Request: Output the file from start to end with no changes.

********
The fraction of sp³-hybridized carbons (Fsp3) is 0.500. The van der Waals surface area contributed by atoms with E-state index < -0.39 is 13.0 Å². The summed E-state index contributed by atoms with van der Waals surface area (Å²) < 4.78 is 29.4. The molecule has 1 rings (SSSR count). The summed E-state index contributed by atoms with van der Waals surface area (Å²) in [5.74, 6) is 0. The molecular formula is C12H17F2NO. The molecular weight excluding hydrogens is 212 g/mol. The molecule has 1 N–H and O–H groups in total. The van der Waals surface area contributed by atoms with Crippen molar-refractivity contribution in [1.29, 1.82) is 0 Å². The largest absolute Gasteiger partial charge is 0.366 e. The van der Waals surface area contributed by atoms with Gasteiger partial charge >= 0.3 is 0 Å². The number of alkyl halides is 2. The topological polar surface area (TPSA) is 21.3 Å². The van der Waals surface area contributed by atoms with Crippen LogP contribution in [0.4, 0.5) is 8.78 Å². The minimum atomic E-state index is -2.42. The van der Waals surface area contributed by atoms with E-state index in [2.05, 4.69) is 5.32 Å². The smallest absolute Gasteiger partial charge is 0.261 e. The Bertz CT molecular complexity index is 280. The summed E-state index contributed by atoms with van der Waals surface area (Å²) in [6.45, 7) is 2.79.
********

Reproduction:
The fraction of sp³-hybridized carbons (Fsp3) is 0.500. The van der Waals surface area contributed by atoms with E-state index < -0.39 is 13.0 Å². The summed E-state index contributed by atoms with van der Waals surface area (Å²) < 4.78 is 29.4. The molecule has 1 rings (SSSR count). The summed E-state index contributed by atoms with van der Waals surface area (Å²) in [5.74, 6) is 0. The molecular formula is C12H17F2NO. The molecular weight excluding hydrogens is 212 g/mol. The molecule has 1 N–H and O–H groups in total. The van der Waals surface area contributed by atoms with Crippen molar-refractivity contribution in [1.29, 1.82) is 0 Å². The largest absolute Gasteiger partial charge is 0.366 e. The van der Waals surface area contributed by atoms with Gasteiger partial charge >= 0.3 is 0 Å². The number of alkyl halides is 2. The topological polar surface area (TPSA) is 21.3 Å². The van der Waals surface area contributed by atoms with Crippen LogP contribution in [0.4, 0.5) is 8.78 Å². The minimum atomic E-state index is -2.42. The van der Waals surface area contributed by atoms with E-state index in [2.05, 4.69) is 5.32 Å². The smallest absolute Gasteiger partial charge is 0.261 e. The Bertz CT molecular complexity index is 280. The summed E-state index contributed by atoms with van der Waals surface area (Å²) in [6.45, 7) is 2.79.